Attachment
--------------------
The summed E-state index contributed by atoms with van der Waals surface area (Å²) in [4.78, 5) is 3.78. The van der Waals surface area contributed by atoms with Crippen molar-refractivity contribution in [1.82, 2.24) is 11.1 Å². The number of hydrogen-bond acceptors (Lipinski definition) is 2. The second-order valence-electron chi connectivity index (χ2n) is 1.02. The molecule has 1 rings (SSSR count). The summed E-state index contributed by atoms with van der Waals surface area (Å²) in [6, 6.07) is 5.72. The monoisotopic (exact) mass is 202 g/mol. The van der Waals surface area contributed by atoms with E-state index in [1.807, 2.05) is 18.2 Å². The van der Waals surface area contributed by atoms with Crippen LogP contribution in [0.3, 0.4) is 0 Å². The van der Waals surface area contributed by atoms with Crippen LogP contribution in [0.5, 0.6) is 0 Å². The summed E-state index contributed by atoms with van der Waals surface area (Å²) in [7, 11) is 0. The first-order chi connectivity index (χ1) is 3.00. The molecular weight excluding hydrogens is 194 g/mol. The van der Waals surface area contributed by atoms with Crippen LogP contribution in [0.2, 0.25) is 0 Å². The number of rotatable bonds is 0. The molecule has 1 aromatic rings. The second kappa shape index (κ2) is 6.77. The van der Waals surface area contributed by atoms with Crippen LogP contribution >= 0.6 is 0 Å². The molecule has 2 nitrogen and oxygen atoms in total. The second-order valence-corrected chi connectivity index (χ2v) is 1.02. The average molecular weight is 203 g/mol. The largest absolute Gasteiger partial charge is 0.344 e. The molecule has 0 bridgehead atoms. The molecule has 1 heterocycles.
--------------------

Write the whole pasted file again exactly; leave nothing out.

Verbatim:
The summed E-state index contributed by atoms with van der Waals surface area (Å²) in [4.78, 5) is 3.78. The van der Waals surface area contributed by atoms with Crippen molar-refractivity contribution in [1.82, 2.24) is 11.1 Å². The number of hydrogen-bond acceptors (Lipinski definition) is 2. The second-order valence-electron chi connectivity index (χ2n) is 1.02. The molecule has 1 rings (SSSR count). The summed E-state index contributed by atoms with van der Waals surface area (Å²) in [6, 6.07) is 5.72. The monoisotopic (exact) mass is 202 g/mol. The van der Waals surface area contributed by atoms with E-state index in [1.807, 2.05) is 18.2 Å². The van der Waals surface area contributed by atoms with Crippen LogP contribution in [0.3, 0.4) is 0 Å². The van der Waals surface area contributed by atoms with Crippen LogP contribution in [0.5, 0.6) is 0 Å². The summed E-state index contributed by atoms with van der Waals surface area (Å²) in [7, 11) is 0. The first-order chi connectivity index (χ1) is 3.00. The molecular weight excluding hydrogens is 194 g/mol. The van der Waals surface area contributed by atoms with Crippen LogP contribution in [0.2, 0.25) is 0 Å². The number of rotatable bonds is 0. The molecule has 1 aromatic rings. The second kappa shape index (κ2) is 6.77. The van der Waals surface area contributed by atoms with Crippen LogP contribution >= 0.6 is 0 Å². The molecule has 2 nitrogen and oxygen atoms in total. The second-order valence-corrected chi connectivity index (χ2v) is 1.02. The average molecular weight is 203 g/mol. The largest absolute Gasteiger partial charge is 0.344 e. The molecule has 0 bridgehead atoms. The molecule has 1 heterocycles.